MozillaZine

Full Article Attached Configurable Chrome Spec Released! Screenshot Available!

Friday October 2nd, 1998

The configurable chrome spec has been release on an unsuspecting mozillaZine, and we have the scoop for you!

What's configurable chrome? Well, you're about to find out, and get a screenshot, to boot! So read on!


#1 Re:Configurable Chrome Spec Released! Screenshot A

by george <beg1@netscape.net>

Friday October 2nd, 1998 12:05 PM

Reply to this message

Well, this is just one more reason to choose Netscape. more choice.

That's why i want Netscape to release a version for older computers.

but i was wondering, can you make it like IE? Like when you click on bookmarks will it open a 3rd windows or is that not possible with this so called 'chrome' thingy?

#2 Re:Configurable Chrome Spec Released! Screenshot A

by Ben Smith <bensmith@biz1.net>

Saturday October 3rd, 1998 8:56 AM

Reply to this message

Man, when I read this thing about configurable chrome, I thought it meant that I as a web developer could change a viewer's chrome to make a smooth interface with my website...

That would be a cool idea, if I could specify graphics for all the chrome and have them change the viewers browser while they're at my site.

Though, this could cause some security problems...

Still, I think it would definitely improve the browser if developers could have the opportunity to immerse a viewer even more into our sites.

#3 Re:Configurable Chrome Spec Released! Screenshot A

by Frank Hecker <hecker@netscape.com>

Saturday October 3rd, 1998 10:13 AM

Reply to this message

Re Ben Smith's question about web developers being able to change the user's chrome for a particular web site: Though I'm not involved in any way in the development of this feature, the configurable chrome specification seems to allow for the possibility of using JavaScript to set custom chrome for a particular site (and even for a particular window).

As noted, this raises potential security issues, so this would have to be done using digitally signed JavaScript, and the user would have to explicitly permit the JavaScript to change the chrome. (Some users of course would want to disable downloadable chrome altogether, and they could do that.)

#4 Re:Configurable Chrome Spec Released! Screenshot A

by DaveHyatt <hyatt@netscape.com>

Saturday October 3rd, 1998 12:31 PM

Reply to this message

The user has his/her own chrome, and we decided that it would be too jarring if that chrome were to change with each site the user visited.

Think about that for a moment. :) Do you really want your toolbars going from black to chartreuse to teal as you surf the Web?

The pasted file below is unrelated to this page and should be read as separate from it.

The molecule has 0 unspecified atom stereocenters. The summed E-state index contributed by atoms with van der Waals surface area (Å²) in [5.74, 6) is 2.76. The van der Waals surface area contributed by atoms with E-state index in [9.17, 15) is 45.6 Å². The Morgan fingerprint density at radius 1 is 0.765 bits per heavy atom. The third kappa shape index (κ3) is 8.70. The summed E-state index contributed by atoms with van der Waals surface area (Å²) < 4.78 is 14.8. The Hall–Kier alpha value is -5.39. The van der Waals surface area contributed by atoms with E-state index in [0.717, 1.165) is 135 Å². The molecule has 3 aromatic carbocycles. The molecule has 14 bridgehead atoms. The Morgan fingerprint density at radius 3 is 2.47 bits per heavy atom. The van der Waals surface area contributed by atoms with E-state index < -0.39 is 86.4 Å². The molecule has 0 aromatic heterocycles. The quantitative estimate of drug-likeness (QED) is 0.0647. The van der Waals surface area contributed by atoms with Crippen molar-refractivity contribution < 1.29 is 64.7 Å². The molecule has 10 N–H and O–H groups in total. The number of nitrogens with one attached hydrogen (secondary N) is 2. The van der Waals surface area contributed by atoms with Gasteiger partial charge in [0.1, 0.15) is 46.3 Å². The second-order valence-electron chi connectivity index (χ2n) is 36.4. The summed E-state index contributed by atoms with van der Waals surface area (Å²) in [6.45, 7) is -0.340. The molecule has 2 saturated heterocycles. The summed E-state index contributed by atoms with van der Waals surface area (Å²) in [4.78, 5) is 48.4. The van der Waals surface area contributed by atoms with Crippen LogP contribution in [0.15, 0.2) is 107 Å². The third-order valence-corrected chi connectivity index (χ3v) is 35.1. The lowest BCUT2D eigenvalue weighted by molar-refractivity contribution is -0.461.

We want to preserve the idea that the toolbars are still the user's to some degree. In other words, the user has a contract with a trusted chrome provider, and the user counts on this site to serve up his/her chrome. This is the chrome he/she wants.

That said, a site can use unsigned JavaScript to open a NEW window that would contain its own custom chrome.

A site can also use signed JavaScript to alter the user's chrome (by making its own local annotations that are superimposed onto the chrome provider's remotely supplied graph), but at the moment such changes would be permanent.

I'd be curious to know how people would feel about their toolbars changing from site to site. Would you be irritated if only the presentation scheme changed but the buttons remained the same? Would you be irritated if the whole content of the toolbars changed?

#5 Re:Configurable Chrome Spec Released! Screenshot A

by Guillermo S. Romero <gsromero@euitt.upm.es>

Saturday October 3rd, 1998 4:47 PM

Reply to this message

Config is done via javascript... Why so much javascript? I dislike it (slows the machine and the most uses you see are intrusive and insecure).

Will it be possible to have skins without JS? Will it be possible to have 0% JS in Mozilla?

[Just a user who still uses old Mozillas (of course no Java, no JS: really fast and more secure) and does not understand why "better" or "newer" must be synonimum of "forced to eat it all"]

GSR

#6 Re:Configurable Chrome Spec Released! Screenshot A

by Guillermo S. Romero <gsromero@euitt.upm.es>

Saturday October 3rd, 1998 4:47 PM

Reply to this message

Config is done via javascript... Why so much javascript? I dislike it (slows the machine and the most uses you see are intrusive and insecure).

Will it be possible to have skins without JS? Will it be possible to have 0% JS in Mozilla?

[Just a user who still uses old Mozillas (of course no Java, no JS: really fast and more secure) and does not understand why "better" or "newer" must be synonimum of "forced to eat it all"]

GSR

#7 Re:Configurable Chrome Spec Released! Screenshot A

by Hacksaw <hacksaw@channel1.com>

Saturday October 3rd, 1998 6:29 PM

Reply to this message

The outer bars should not change (outer equals what we have now). The web developer should be able to put up a real toolbar that emulates some of those functions.

On the other hand, I can also see much abusability coming. Imagine if you have a toolbar who labels are misleading, and which get you to do thing you don't want to.

In any case, I sure hope the Mozilla tyeam remembers the first and formost problem with 4.0x: It's slow. Netscape used to be "the fast one", lets get back to that.

Obsuggest: Why can't I move the toolbars to the bottom of the screen, or to the sides?

#8 Re: Configurable Chrome Spec Released! Screenshot

by arielb <haviv@erols.com>

Saturday October 3rd, 1998 6:32 PM

Reply to this message